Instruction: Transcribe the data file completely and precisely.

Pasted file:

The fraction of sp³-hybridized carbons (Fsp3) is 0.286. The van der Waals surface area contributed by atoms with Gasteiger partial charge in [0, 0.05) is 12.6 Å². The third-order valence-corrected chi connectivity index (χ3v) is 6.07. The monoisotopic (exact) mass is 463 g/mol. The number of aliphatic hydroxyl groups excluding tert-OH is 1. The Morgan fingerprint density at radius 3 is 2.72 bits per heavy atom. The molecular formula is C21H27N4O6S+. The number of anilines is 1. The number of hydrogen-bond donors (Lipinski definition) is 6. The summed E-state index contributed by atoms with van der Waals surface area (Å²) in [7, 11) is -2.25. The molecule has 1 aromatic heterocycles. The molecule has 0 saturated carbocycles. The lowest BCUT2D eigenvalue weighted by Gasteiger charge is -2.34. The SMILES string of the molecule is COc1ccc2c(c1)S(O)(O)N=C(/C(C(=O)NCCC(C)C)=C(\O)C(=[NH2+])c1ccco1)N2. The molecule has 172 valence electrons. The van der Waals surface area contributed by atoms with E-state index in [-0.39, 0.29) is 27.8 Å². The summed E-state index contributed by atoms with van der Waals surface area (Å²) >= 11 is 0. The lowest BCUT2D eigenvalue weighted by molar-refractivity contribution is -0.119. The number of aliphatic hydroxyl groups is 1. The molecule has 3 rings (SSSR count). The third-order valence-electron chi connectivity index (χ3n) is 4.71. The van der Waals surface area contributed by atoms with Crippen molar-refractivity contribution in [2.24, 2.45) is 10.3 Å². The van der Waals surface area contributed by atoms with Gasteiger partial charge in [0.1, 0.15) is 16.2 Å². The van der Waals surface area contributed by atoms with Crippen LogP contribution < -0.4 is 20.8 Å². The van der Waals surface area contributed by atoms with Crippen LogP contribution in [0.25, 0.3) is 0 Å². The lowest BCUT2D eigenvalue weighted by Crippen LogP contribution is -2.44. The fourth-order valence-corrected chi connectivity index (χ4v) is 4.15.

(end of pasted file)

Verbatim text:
The fraction of sp³-hybridized carbons (Fsp3) is 0.286. The van der Waals surface area contributed by atoms with Gasteiger partial charge in [0, 0.05) is 12.6 Å². The third-order valence-corrected chi connectivity index (χ3v) is 6.07. The monoisotopic (exact) mass is 463 g/mol. The number of aliphatic hydroxyl groups excluding tert-OH is 1. The Morgan fingerprint density at radius 3 is 2.72 bits per heavy atom. The molecular formula is C21H27N4O6S+. The number of anilines is 1. The number of hydrogen-bond donors (Lipinski definition) is 6. The summed E-state index contributed by atoms with van der Waals surface area (Å²) in [7, 11) is -2.25. The molecule has 1 aromatic heterocycles. The molecule has 0 saturated carbocycles. The lowest BCUT2D eigenvalue weighted by Gasteiger charge is -2.34. The SMILES string of the molecule is COc1ccc2c(c1)S(O)(O)N=C(/C(C(=O)NCCC(C)C)=C(\O)C(=[NH2+])c1ccco1)N2. The molecule has 172 valence electrons. The van der Waals surface area contributed by atoms with E-state index in [-0.39, 0.29) is 27.8 Å². The summed E-state index contributed by atoms with van der Waals surface area (Å²) >= 11 is 0. The lowest BCUT2D eigenvalue weighted by molar-refractivity contribution is -0.119. The number of aliphatic hydroxyl groups is 1. The molecule has 3 rings (SSSR count). The third-order valence-electron chi connectivity index (χ3n) is 4.71. The van der Waals surface area contributed by atoms with Crippen molar-refractivity contribution in [2.24, 2.45) is 10.3 Å². The van der Waals surface area contributed by atoms with Gasteiger partial charge in [0.1, 0.15) is 16.2 Å². The van der Waals surface area contributed by atoms with Crippen LogP contribution < -0.4 is 20.8 Å². The van der Waals surface area contributed by atoms with Crippen LogP contribution in [0.25, 0.3) is 0 Å². The lowest BCUT2D eigenvalue weighted by Crippen LogP contribution is -2.44. The fourth-order valence-corrected chi connectivity index (χ4v) is 4.15.